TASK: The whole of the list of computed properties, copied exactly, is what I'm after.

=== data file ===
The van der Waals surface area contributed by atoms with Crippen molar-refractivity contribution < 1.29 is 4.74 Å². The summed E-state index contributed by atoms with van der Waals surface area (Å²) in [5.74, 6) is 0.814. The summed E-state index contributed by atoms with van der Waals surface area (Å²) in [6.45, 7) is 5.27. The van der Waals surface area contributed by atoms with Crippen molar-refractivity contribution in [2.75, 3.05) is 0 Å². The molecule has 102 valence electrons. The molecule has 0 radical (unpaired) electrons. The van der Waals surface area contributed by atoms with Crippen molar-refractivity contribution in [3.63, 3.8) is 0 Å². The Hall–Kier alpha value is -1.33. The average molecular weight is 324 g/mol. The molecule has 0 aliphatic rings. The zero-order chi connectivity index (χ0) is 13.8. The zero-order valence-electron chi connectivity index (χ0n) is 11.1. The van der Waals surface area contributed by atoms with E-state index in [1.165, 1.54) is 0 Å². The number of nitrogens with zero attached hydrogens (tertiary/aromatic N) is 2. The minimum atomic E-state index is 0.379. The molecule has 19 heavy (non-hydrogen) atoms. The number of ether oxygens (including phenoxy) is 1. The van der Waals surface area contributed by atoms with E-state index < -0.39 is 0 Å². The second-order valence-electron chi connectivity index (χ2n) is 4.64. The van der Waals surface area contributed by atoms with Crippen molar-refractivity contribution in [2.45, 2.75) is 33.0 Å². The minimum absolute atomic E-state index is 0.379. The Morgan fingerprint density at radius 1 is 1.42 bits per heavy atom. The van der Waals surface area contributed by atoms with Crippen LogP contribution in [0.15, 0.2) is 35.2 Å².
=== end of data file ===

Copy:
The van der Waals surface area contributed by atoms with Crippen molar-refractivity contribution < 1.29 is 4.74 Å². The summed E-state index contributed by atoms with van der Waals surface area (Å²) in [5.74, 6) is 0.814. The summed E-state index contributed by atoms with van der Waals surface area (Å²) in [6.45, 7) is 5.27. The van der Waals surface area contributed by atoms with Crippen molar-refractivity contribution in [2.75, 3.05) is 0 Å². The molecule has 102 valence electrons. The molecule has 0 radical (unpaired) electrons. The van der Waals surface area contributed by atoms with Crippen molar-refractivity contribution in [3.63, 3.8) is 0 Å². The Hall–Kier alpha value is -1.33. The average molecular weight is 324 g/mol. The molecule has 0 aliphatic rings. The zero-order chi connectivity index (χ0) is 13.8. The zero-order valence-electron chi connectivity index (χ0n) is 11.1. The van der Waals surface area contributed by atoms with E-state index in [1.165, 1.54) is 0 Å². The number of nitrogens with zero attached hydrogens (tertiary/aromatic N) is 2. The minimum atomic E-state index is 0.379. The molecule has 19 heavy (non-hydrogen) atoms. The number of ether oxygens (including phenoxy) is 1. The van der Waals surface area contributed by atoms with E-state index < -0.39 is 0 Å². The second-order valence-electron chi connectivity index (χ2n) is 4.64. The van der Waals surface area contributed by atoms with Crippen molar-refractivity contribution in [2.45, 2.75) is 33.0 Å². The minimum absolute atomic E-state index is 0.379. The Morgan fingerprint density at radius 1 is 1.42 bits per heavy atom. The van der Waals surface area contributed by atoms with Crippen LogP contribution in [0.15, 0.2) is 35.2 Å².